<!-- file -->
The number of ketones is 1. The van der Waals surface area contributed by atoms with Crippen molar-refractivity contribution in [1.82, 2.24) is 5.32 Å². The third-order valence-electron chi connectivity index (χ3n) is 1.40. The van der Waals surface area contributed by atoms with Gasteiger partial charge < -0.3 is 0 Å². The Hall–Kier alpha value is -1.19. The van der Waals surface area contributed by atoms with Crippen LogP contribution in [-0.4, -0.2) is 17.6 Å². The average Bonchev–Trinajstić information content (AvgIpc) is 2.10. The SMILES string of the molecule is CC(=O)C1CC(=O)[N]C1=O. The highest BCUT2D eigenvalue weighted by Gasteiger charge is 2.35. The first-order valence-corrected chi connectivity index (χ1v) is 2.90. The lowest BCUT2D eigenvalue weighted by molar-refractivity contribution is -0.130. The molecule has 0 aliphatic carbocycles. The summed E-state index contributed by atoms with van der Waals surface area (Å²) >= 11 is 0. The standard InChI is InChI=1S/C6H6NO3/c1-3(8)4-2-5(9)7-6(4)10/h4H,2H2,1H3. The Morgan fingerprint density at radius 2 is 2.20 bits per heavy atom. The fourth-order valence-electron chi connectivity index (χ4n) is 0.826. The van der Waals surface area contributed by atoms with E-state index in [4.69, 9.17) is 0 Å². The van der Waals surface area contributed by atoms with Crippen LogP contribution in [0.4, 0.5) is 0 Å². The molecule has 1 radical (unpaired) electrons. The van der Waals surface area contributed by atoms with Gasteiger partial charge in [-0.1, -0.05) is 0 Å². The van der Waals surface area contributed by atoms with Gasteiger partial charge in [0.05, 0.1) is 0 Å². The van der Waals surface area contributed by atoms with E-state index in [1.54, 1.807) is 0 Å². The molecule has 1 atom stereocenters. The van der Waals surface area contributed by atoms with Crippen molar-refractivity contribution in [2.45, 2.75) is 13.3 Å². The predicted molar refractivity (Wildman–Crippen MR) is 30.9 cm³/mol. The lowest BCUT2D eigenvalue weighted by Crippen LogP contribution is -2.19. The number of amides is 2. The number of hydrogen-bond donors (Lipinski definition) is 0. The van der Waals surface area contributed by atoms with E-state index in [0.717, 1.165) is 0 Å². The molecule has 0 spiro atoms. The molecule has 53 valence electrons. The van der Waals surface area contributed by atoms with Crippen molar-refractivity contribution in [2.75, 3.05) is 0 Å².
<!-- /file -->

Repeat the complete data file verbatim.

The number of ketones is 1. The van der Waals surface area contributed by atoms with Crippen molar-refractivity contribution in [1.82, 2.24) is 5.32 Å². The third-order valence-electron chi connectivity index (χ3n) is 1.40. The van der Waals surface area contributed by atoms with Gasteiger partial charge < -0.3 is 0 Å². The Hall–Kier alpha value is -1.19. The van der Waals surface area contributed by atoms with Crippen LogP contribution in [-0.4, -0.2) is 17.6 Å². The average Bonchev–Trinajstić information content (AvgIpc) is 2.10. The SMILES string of the molecule is CC(=O)C1CC(=O)[N]C1=O. The highest BCUT2D eigenvalue weighted by Gasteiger charge is 2.35. The first-order valence-corrected chi connectivity index (χ1v) is 2.90. The lowest BCUT2D eigenvalue weighted by molar-refractivity contribution is -0.130. The molecule has 0 aliphatic carbocycles. The summed E-state index contributed by atoms with van der Waals surface area (Å²) >= 11 is 0. The standard InChI is InChI=1S/C6H6NO3/c1-3(8)4-2-5(9)7-6(4)10/h4H,2H2,1H3. The Morgan fingerprint density at radius 2 is 2.20 bits per heavy atom. The fourth-order valence-electron chi connectivity index (χ4n) is 0.826. The van der Waals surface area contributed by atoms with E-state index in [4.69, 9.17) is 0 Å². The van der Waals surface area contributed by atoms with Crippen LogP contribution in [0.4, 0.5) is 0 Å². The molecule has 1 radical (unpaired) electrons. The van der Waals surface area contributed by atoms with Gasteiger partial charge in [-0.1, -0.05) is 0 Å². The van der Waals surface area contributed by atoms with Gasteiger partial charge in [0.05, 0.1) is 0 Å². The van der Waals surface area contributed by atoms with E-state index in [1.54, 1.807) is 0 Å². The molecule has 1 atom stereocenters. The van der Waals surface area contributed by atoms with Crippen molar-refractivity contribution in [2.45, 2.75) is 13.3 Å². The predicted molar refractivity (Wildman–Crippen MR) is 30.9 cm³/mol. The lowest BCUT2D eigenvalue weighted by Crippen LogP contribution is -2.19. The number of amides is 2. The number of hydrogen-bond donors (Lipinski definition) is 0. The van der Waals surface area contributed by atoms with E-state index in [0.717, 1.165) is 0 Å². The molecule has 0 spiro atoms. The molecule has 53 valence electrons. The van der Waals surface area contributed by atoms with Crippen molar-refractivity contribution in [2.75, 3.05) is 0 Å².